Genetic relationship between five psychiatric disorders estimated from genome-wide SNPs

S. Hong Lee, Stephan Ripke, Benjamin M. Neale, Stephen V. Faraone, Shaun M. Purcell, Roy H. Perlis, Bryan J. Mowry, Anita Thapar, Michael E. Goddard, John S. Witte, Devin Absher, Ingrid Agartz, Huda Akil, Farooq Amin, Ole A. Andreassen, Adebayo Anjorin, Richard Anney, Verneri Anttila, Dan E. Arking, Philip AshersonMaria H. Azevedo, Lena Backlund, Judith A. Badner, Anthony J. Bailey, Tobias Banaschewski, Jack D. Barchas, Michael R. Barnes, Thomas B. Barrett, Nicholas Bass, Agatino Battaglia, Michael Bauer, Monica Bayes, Frank Bellivier, Sarah E. Bergen, Wade Berrettini, Catalina Betancur, Thomas Bettecken, Joseph Biederman, Elisabeth B. Binder, Donald W. Black, Douglas H. R. Blackwood, Cinnamon S. Bloss, Michael Boehnke, Dorret I. Boomsma, Gerome Breen, Rene Breuer, Richard Bruggeman, Paul Cormican, Nancy G. Buccola, Lindsey Kent, Cross-Disorder Grp Psychiat Genomi, Int Inflammatory Bowel Dis Genetic

Research output: Contribution to journalArticlepeer-review

1402 Citations (Scopus)


Most psychiatric disorders are moderately to highly heritable. The degree to which genetic variation is unique to individual disorders or shared across disorders is unclear. To examine shared genetic etiology, we use genome-wide genotype data from the Psychiatric Genomics Consortium (PGC) for cases and controls in schizophrenia, bipolar disorder, major depressive disorder, autism spectrum disorders (ASD) and attention-deficit/hyperactivity disorder (ADHD). We apply univariate and bivariate methods for the estimation of genetic variation within and covariation between disorders. SNPs explained 17-29% of the variance in liability. The genetic correlation calculated using common SNPs was high between schizophrenia and bipolar disorder (0.68 +/- 0.04 s.e.), moderate between schizophrenia and major depressive disorder (0.43 +/- 0.06 s.e.), bipolar disorder and major depressive disorder (0.47 +/- 0.06 s.e.), and ADHD and major depressive disorder (0.32 +/- 0.07 s.e.), low between schizophrenia and ASD (0.16 +/- 0.06 s.e.) and non-significant for other pairs of disorders as well as between psychiatric disorders and the negative control of Crohn's disease. This empirical evidence of shared genetic etiology for psychiatric disorders can inform nosology and encourages the investigation of common pathophysiologies for related disorders.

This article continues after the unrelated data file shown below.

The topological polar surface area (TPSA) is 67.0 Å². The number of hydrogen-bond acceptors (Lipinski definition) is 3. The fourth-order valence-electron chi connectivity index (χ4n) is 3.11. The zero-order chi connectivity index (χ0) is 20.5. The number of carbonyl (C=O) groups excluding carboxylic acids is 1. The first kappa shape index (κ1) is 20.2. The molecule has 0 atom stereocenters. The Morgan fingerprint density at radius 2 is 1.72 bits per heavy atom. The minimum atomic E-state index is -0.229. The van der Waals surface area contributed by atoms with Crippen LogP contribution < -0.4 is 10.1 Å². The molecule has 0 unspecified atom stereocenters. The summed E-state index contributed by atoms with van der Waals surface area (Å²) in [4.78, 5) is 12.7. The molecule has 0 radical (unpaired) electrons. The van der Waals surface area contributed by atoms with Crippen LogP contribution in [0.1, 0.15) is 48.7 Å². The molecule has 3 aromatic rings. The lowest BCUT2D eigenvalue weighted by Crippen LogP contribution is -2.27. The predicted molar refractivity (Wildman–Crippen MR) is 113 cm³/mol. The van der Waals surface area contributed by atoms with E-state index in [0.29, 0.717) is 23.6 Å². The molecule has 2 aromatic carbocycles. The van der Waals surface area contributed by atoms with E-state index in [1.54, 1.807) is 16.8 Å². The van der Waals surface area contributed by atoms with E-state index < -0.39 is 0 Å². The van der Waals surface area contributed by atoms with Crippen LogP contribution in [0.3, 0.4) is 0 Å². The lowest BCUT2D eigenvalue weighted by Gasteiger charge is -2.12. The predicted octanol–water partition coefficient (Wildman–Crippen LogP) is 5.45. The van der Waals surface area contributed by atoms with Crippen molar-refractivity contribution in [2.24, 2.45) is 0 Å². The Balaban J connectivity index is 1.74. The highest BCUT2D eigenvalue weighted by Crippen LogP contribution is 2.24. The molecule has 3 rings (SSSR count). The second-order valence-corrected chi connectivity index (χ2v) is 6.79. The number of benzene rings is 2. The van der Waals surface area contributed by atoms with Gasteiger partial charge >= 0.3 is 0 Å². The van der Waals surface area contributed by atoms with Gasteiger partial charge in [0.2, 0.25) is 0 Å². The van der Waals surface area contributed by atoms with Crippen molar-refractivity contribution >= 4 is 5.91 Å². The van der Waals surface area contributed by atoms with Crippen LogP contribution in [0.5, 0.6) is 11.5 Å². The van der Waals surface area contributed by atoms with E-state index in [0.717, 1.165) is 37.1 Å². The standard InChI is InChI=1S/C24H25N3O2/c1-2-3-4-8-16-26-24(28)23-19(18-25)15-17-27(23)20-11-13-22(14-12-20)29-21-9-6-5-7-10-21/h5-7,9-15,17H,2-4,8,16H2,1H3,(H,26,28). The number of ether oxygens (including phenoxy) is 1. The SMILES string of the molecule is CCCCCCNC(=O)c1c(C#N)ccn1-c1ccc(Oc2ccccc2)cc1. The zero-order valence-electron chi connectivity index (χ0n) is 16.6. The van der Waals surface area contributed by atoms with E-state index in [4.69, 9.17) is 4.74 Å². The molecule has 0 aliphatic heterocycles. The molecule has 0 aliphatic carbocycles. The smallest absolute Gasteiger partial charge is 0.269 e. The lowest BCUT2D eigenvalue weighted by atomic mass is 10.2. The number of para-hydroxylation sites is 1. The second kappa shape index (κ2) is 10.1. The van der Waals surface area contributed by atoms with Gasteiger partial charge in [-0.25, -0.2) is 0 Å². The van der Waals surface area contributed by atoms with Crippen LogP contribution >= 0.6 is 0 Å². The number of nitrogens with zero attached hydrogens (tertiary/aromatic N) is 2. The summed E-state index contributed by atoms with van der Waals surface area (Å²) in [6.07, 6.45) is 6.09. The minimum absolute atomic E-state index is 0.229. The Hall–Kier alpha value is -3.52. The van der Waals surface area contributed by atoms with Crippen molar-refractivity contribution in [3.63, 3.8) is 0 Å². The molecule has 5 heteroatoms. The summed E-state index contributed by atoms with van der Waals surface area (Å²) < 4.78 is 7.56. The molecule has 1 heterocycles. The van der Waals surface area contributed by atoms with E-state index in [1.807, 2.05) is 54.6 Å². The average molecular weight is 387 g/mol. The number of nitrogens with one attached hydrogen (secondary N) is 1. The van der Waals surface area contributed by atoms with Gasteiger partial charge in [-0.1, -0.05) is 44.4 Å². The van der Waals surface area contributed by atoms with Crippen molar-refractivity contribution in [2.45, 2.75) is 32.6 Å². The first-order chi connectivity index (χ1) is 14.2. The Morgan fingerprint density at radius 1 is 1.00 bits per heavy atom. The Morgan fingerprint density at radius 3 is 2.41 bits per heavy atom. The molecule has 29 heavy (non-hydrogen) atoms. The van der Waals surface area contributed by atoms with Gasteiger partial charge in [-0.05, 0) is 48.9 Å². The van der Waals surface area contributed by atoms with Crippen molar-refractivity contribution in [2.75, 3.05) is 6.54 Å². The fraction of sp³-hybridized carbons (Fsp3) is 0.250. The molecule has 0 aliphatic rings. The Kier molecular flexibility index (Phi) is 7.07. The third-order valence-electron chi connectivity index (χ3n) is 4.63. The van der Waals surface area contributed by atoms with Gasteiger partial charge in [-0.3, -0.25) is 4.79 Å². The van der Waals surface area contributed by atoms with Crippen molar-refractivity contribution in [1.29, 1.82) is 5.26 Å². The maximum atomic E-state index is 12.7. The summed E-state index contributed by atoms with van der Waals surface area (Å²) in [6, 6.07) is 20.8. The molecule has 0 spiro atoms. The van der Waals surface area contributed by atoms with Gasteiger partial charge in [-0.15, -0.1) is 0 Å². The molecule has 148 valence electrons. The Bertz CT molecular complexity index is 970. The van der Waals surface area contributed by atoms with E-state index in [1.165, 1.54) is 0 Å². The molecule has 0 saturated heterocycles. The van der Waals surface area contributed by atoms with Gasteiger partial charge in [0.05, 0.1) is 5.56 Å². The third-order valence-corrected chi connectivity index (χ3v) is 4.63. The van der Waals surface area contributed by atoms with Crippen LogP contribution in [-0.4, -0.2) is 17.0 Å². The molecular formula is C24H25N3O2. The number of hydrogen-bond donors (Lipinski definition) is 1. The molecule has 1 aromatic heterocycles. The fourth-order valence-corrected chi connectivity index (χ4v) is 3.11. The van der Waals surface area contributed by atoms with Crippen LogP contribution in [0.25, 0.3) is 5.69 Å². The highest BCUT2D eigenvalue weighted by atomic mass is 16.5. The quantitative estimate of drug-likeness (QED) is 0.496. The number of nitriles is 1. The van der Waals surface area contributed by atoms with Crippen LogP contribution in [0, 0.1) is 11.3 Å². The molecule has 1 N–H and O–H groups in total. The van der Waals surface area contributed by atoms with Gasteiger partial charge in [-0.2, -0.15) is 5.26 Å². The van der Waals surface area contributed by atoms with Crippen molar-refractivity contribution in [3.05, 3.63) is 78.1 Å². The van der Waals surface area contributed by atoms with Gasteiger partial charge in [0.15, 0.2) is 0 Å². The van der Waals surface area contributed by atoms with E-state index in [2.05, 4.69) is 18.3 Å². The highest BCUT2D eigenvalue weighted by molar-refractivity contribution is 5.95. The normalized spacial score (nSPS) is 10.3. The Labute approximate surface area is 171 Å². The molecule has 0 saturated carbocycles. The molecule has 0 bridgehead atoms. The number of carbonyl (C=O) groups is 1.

Original languageEnglish
Pages (from-to)984-+
Number of pages12
JournalNature Genetics
Issue number9
Publication statusPublished - Sept 2013


  • attention-deficit/hyperactivity disorder (ADHD)
  • Deficit hyperactivity disorder
  • Autism spectrum disorders
  • Major Depressive Disorder
  • Bipolar Disorder
  • Common SNPs
  • Crohns-disease
  • Schizophrenia
  • Risk
  • Association


Dive into the research topics of 'Genetic relationship between five psychiatric disorders estimated from genome-wide SNPs'. Together they form a unique fingerprint.

Cite this